March 19, 2010
Dear Mr. Mitchell,
I am writing on behalf of the Canadian Federation of the Blind (CFB) in response to the NGO proposal you distributed. Our intent is to outline certain key points in our position regarding equitable library access for blind Canadians.
We as autonomous blind citizens of Canada and members of the Canadian Federation of the Blind declare that a major priority of equitable and accountable access must be integration of service to print disabled consumers into the public libraries of Canada on an equitable basis. We reject any policy that deliberately promotes segregation from the mainstream as inherently discriminatory. Since the IELA process was intended to rigorously eliminate any remnants of discrimination for all library users, we believe its mandate requires a thorough exploration of all publicly funded and publicly accountable mainstream library options.
A publicly accountable system of producing and acquiring literature in various formats is the foundation to establish equal access and certainly the provincial public infrastructure has pioneered this approach. We understand that, under Canadian Library legislation, two copies of all literature in alternative format are required to be deposited with the National Library. It should be, therefore, a relatively simple task to make these copies available, as required, to the public library system.
Libraries across the country already have an extensive network of relationships to facilitate sharing of information and resources. We believe blind and other print disabled citizens will be better served in the long run if these relationships are strengthened and protocols are established to formalize collection sharing and development. The precise form this bottom up approach might take would require discussion, but the final results would most certainly be more flexible and responsive than the proposed NGO.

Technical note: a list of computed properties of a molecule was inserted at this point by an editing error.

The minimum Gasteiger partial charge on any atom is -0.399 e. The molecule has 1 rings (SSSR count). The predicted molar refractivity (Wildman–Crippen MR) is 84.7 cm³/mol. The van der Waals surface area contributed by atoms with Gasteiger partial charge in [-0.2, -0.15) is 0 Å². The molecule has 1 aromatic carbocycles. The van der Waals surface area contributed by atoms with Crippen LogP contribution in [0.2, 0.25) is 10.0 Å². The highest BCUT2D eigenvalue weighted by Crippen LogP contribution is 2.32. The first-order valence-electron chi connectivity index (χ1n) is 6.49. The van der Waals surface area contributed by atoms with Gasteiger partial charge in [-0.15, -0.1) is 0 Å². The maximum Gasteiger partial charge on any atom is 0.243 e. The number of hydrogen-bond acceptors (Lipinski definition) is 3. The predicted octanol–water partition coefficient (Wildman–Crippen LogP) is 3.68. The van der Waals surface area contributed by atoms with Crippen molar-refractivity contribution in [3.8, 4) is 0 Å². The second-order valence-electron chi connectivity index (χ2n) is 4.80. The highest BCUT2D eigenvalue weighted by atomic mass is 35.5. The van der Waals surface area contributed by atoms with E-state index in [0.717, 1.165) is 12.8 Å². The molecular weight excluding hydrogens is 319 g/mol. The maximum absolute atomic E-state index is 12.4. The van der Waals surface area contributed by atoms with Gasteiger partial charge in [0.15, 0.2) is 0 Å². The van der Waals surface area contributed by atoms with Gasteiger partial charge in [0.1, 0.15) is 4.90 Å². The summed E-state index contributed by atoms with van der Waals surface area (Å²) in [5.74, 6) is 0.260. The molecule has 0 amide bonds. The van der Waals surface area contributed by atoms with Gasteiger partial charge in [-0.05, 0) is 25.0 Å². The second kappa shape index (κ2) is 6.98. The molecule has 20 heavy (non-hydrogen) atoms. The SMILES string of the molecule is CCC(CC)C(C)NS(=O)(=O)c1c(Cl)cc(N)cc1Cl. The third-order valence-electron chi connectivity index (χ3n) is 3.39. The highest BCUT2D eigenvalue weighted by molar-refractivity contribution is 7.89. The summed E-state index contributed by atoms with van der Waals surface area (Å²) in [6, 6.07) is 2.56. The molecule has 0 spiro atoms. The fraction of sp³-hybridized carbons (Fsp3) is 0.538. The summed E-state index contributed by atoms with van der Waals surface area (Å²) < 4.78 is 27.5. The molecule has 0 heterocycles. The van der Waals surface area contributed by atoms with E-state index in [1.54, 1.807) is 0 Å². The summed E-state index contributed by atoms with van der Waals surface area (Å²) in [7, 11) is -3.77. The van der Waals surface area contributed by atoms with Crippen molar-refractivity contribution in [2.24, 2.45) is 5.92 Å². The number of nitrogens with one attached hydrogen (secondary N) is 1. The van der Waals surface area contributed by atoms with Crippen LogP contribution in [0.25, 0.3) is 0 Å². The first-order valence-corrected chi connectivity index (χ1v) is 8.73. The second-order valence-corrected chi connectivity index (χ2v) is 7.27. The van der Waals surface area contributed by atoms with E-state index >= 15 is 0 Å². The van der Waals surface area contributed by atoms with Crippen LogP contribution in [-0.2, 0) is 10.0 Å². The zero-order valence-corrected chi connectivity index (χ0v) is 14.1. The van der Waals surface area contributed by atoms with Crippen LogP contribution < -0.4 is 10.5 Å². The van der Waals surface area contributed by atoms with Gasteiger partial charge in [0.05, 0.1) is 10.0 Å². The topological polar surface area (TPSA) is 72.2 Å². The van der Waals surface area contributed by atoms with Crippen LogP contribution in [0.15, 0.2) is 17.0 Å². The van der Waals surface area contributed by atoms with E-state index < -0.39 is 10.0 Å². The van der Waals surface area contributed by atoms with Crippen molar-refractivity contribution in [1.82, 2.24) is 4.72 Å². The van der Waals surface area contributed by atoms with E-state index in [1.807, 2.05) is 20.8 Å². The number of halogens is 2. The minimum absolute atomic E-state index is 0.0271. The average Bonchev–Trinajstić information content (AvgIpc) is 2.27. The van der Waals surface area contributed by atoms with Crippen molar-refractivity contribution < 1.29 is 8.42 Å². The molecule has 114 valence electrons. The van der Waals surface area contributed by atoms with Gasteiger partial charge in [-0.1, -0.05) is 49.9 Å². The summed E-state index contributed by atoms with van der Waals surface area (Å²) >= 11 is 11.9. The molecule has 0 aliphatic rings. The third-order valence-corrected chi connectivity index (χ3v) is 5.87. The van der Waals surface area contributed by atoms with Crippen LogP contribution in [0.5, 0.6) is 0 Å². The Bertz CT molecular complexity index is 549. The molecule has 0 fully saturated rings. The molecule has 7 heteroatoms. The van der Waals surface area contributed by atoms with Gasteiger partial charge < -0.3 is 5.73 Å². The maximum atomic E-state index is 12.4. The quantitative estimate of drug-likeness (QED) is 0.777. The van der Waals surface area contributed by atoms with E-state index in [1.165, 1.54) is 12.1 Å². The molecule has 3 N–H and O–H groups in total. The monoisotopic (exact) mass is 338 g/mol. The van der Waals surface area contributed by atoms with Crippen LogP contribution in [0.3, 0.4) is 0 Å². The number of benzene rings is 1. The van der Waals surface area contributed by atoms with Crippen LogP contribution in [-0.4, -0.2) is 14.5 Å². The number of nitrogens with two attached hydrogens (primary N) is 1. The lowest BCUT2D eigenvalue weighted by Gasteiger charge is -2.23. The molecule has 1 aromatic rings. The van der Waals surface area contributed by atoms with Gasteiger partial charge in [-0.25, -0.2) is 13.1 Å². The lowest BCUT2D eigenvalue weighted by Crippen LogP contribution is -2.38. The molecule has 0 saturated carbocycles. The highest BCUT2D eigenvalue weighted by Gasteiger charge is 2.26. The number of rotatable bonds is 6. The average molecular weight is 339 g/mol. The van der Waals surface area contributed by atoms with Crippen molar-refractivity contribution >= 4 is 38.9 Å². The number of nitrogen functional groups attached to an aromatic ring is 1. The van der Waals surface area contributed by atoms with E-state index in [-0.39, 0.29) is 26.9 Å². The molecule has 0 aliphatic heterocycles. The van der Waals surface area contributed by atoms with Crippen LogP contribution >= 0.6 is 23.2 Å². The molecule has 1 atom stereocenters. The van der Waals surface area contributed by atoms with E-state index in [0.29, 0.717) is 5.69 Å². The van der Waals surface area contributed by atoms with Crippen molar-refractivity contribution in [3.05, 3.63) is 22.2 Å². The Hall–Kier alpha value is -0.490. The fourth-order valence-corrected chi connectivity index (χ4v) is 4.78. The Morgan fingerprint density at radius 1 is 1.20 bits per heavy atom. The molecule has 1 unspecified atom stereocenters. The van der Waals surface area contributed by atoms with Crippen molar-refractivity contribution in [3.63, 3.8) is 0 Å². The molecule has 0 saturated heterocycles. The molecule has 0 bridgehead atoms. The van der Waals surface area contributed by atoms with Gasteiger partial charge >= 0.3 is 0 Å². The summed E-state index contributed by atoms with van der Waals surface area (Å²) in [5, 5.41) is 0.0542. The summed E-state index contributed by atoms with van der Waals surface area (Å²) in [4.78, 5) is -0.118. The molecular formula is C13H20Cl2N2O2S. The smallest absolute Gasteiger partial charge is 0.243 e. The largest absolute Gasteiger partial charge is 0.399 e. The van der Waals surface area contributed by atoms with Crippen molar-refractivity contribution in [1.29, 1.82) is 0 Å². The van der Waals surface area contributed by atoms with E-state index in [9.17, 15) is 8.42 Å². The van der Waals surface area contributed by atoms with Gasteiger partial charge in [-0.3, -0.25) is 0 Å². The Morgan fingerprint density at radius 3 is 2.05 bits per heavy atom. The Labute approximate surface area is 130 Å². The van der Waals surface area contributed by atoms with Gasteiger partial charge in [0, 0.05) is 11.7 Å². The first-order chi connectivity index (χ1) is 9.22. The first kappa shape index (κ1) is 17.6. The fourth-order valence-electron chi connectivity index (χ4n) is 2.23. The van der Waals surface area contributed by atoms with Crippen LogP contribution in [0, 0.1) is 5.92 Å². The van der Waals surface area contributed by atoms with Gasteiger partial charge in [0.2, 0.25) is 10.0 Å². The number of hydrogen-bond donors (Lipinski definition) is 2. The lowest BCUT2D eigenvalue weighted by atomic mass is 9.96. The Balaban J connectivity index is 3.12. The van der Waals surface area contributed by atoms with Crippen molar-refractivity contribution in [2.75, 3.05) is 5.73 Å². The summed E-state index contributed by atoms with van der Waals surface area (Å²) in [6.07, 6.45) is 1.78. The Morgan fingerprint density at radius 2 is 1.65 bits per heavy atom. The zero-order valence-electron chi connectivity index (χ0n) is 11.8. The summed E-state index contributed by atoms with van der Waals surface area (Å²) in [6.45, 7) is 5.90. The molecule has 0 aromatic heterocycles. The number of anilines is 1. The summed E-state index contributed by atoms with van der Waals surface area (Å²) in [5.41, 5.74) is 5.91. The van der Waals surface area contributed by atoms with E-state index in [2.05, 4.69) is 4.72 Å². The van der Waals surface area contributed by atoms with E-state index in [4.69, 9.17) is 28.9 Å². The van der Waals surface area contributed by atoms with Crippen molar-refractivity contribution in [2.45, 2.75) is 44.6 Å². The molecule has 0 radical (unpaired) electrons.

The IELA consultation process is a noble idea, but requesting input from consumers has value only if that input results in meaningful action. Through the consultation process the IELA obtained carefully thought out recommendations from print disabled library users across Canada. We understand that consumers overwhelmingly prefer our services be integrated into the public domain. Yet the NGO recommendation, which came from consultants and IELA officials, not consumers or libraries, ignores the expressed wishes of consumers and would create an unaccountable entity outside the present library structure. Consumers have been told no option other than the NGO is possible and that the only decisions which remain to be made concern the NGO’s structure and governance.
We reject the notion of a “charity” library in principle. In our view, NGO is just another name for “charity.” Creating a new NGO would really result in ratifying the status quo under another name – a concept that is not acceptable to us. We therefore deem it highly inappropriate to comment on specifics of the structure of an unacceptable entity.
Very truly yours,